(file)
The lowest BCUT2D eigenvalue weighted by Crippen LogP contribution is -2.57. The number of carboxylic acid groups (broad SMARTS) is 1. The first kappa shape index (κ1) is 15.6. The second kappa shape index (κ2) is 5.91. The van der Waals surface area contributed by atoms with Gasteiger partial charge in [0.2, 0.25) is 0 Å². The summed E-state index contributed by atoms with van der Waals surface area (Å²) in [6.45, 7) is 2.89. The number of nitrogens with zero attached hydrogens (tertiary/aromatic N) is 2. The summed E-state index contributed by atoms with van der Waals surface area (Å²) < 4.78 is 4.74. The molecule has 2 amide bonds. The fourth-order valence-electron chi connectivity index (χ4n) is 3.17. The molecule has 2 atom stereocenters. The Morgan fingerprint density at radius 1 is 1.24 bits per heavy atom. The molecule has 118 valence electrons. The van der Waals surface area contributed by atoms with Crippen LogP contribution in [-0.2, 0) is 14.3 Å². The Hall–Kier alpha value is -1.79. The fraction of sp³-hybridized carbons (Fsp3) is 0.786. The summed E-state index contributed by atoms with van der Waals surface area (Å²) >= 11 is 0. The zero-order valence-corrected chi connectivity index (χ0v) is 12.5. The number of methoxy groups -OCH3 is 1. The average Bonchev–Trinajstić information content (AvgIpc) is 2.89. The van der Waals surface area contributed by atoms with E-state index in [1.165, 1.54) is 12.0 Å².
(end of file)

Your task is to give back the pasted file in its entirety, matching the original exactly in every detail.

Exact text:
The lowest BCUT2D eigenvalue weighted by Crippen LogP contribution is -2.57. The number of carboxylic acid groups (broad SMARTS) is 1. The first kappa shape index (κ1) is 15.6. The second kappa shape index (κ2) is 5.91. The van der Waals surface area contributed by atoms with Gasteiger partial charge in [0.2, 0.25) is 0 Å². The summed E-state index contributed by atoms with van der Waals surface area (Å²) in [6.45, 7) is 2.89. The number of nitrogens with zero attached hydrogens (tertiary/aromatic N) is 2. The summed E-state index contributed by atoms with van der Waals surface area (Å²) < 4.78 is 4.74. The molecule has 2 amide bonds. The fourth-order valence-electron chi connectivity index (χ4n) is 3.17. The molecule has 2 atom stereocenters. The Morgan fingerprint density at radius 1 is 1.24 bits per heavy atom. The molecule has 118 valence electrons. The van der Waals surface area contributed by atoms with Crippen LogP contribution in [-0.2, 0) is 14.3 Å². The Hall–Kier alpha value is -1.79. The fraction of sp³-hybridized carbons (Fsp3) is 0.786. The summed E-state index contributed by atoms with van der Waals surface area (Å²) >= 11 is 0. The zero-order valence-corrected chi connectivity index (χ0v) is 12.5. The number of methoxy groups -OCH3 is 1. The average Bonchev–Trinajstić information content (AvgIpc) is 2.89. The van der Waals surface area contributed by atoms with E-state index in [1.165, 1.54) is 12.0 Å².